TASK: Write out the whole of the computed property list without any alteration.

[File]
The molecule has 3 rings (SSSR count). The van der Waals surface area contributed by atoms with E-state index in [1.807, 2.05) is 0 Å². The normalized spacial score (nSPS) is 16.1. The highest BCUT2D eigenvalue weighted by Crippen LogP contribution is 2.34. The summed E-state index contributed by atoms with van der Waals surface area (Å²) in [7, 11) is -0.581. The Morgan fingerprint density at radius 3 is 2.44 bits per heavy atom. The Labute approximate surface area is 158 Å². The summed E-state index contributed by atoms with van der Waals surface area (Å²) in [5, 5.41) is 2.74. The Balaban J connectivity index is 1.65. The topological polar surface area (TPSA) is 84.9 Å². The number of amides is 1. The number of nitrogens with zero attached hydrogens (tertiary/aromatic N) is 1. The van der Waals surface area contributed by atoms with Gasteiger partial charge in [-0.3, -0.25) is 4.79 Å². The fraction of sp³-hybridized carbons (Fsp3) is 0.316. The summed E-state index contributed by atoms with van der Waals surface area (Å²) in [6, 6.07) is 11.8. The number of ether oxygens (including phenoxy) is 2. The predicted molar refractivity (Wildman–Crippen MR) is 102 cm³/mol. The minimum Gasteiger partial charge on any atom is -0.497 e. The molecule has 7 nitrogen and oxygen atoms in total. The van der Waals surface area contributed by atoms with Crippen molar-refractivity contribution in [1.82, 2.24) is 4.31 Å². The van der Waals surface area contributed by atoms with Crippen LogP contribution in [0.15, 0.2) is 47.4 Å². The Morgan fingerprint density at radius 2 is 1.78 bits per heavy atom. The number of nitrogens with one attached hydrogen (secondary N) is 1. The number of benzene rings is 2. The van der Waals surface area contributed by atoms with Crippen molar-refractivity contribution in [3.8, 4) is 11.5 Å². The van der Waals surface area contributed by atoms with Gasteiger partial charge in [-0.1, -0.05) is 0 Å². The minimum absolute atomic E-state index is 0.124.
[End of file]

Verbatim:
The molecule has 3 rings (SSSR count). The van der Waals surface area contributed by atoms with E-state index in [1.807, 2.05) is 0 Å². The normalized spacial score (nSPS) is 16.1. The highest BCUT2D eigenvalue weighted by Crippen LogP contribution is 2.34. The summed E-state index contributed by atoms with van der Waals surface area (Å²) in [7, 11) is -0.581. The Morgan fingerprint density at radius 3 is 2.44 bits per heavy atom. The Labute approximate surface area is 158 Å². The summed E-state index contributed by atoms with van der Waals surface area (Å²) in [5, 5.41) is 2.74. The Balaban J connectivity index is 1.65. The topological polar surface area (TPSA) is 84.9 Å². The number of amides is 1. The number of nitrogens with zero attached hydrogens (tertiary/aromatic N) is 1. The van der Waals surface area contributed by atoms with Gasteiger partial charge in [-0.3, -0.25) is 4.79 Å². The fraction of sp³-hybridized carbons (Fsp3) is 0.316. The summed E-state index contributed by atoms with van der Waals surface area (Å²) in [6, 6.07) is 11.8. The number of ether oxygens (including phenoxy) is 2. The predicted molar refractivity (Wildman–Crippen MR) is 102 cm³/mol. The minimum Gasteiger partial charge on any atom is -0.497 e. The molecule has 7 nitrogen and oxygen atoms in total. The van der Waals surface area contributed by atoms with Crippen molar-refractivity contribution in [1.82, 2.24) is 4.31 Å². The van der Waals surface area contributed by atoms with Crippen LogP contribution in [0.15, 0.2) is 47.4 Å². The Morgan fingerprint density at radius 2 is 1.78 bits per heavy atom. The number of nitrogens with one attached hydrogen (secondary N) is 1. The number of benzene rings is 2. The van der Waals surface area contributed by atoms with Crippen molar-refractivity contribution in [3.8, 4) is 11.5 Å². The van der Waals surface area contributed by atoms with Gasteiger partial charge in [-0.1, -0.05) is 0 Å². The minimum absolute atomic E-state index is 0.124.